The Self-Awareness Guy

Leadership and Sharing in Your Nonprofit

One of the earliest concepts we learn in life is to share with others, which means having the self-awareness to understand that we are not the only people on this planet. Sharing is especially important in the nonprofit world because we don’t exist in a vacuum no matter how wonderful we may be. Still, many leaders behave as if they exist on an island that is completely separate from all other organizations. They hoard information and resources and rarely collaborate with other entities. They’re hesitant to offer help or build relationships. They always seem to be fighting some other leader or organization about funding or turf. They routinely decline opportunities to combine resources.

Sharing is valuable because it helps you and your organization move from being one strong entity to being the same strong entity plus what other people and organizations have to offer. You can be immensely powerful on your own but it doesn’t matter the moment you have to collaborate with another entity or need their help. Let’s look at some of the signs that point to whether you’re sharing effectively as well as some benefits you’re likely to experience when you do.

Signs You’re Not Sharing

  • You mostly make unilateral decisions.
  • You seldom listen to outside input.
  • Things are always done based on what you think is right or wrong.
  • You guard access to information or resources.
  • You impose your will in situations where your ideas are up against someone else’s.
  • Your organization isn’t connected with many others or you view yourself as the only game in town.
  • Other leaders come to you only when all other resources have been exhausted.
  • You have a, “I’m not here to make friends,” mentality.
  • You don’t collaborate on many projects with other organizations.

Signs You’re Sharing

  • You look for opportunities to build new relationships and strengthen existing ones.
  • Other organizations know you as an entity that enjoys sharing.
  • You can call on other organizations to help you and vice versa.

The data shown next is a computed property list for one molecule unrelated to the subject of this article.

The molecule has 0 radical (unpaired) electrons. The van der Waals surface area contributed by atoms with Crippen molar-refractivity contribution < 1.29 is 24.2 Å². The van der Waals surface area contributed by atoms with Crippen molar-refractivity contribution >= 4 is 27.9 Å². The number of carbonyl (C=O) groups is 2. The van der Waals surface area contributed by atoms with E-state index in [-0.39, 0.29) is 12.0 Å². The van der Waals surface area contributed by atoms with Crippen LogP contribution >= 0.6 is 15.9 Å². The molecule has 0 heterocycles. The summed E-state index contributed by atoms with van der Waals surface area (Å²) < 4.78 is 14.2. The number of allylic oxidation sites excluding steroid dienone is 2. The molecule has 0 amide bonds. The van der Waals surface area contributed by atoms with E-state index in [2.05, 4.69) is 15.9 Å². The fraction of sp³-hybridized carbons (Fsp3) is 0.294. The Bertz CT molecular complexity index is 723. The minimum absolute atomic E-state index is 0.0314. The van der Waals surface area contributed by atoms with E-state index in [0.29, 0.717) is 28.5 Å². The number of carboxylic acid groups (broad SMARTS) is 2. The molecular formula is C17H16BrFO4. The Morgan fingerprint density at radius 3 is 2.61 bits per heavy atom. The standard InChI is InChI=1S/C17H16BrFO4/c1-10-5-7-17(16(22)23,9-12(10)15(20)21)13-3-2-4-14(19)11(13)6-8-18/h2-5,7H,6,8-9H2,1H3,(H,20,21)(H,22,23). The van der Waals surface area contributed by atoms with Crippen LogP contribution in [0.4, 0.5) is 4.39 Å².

• You actively seek opportunities to collaborate.
  • You get along well with other leaders and organizations.
  • You’re happy to share information and resources.
  • You actively interact with a wide range of leaders and organizations not specifically related to the work your nonprofit does.

Benefits of Sharing

  • Positive relationships with other organizations, clients and the community.
  • You serve more people and further your mission more effectively because you’re connected with a network of other resources.
  • Clients are happier because they don’t get the dreaded, “We can’t help you,” answer.
  • You set a positive example and attract other leaders and organizations that are interested in building mutually beneficial relationships.
  • Access to fresh ideas and brain power.
  • Fewer or no struggles over turf and funding.
  • Other leaders and organizations want to work with you.
  • You don’t have to live alone on an island, zealously guarding your toys.

The bottom line about sharing is that it gives you more power, not less, because it adds to your capacity to deliver services. The myth that many nonprofit leaders function under is that, if they share information, services or resources, it will make them weaker. This guarding of resources inevitably leads to fewer links and a reduced ability to serve clients or your cause. The amazing thing about sharing is that it builds on itself and it opens new doors of opportunity. What will you do to share more?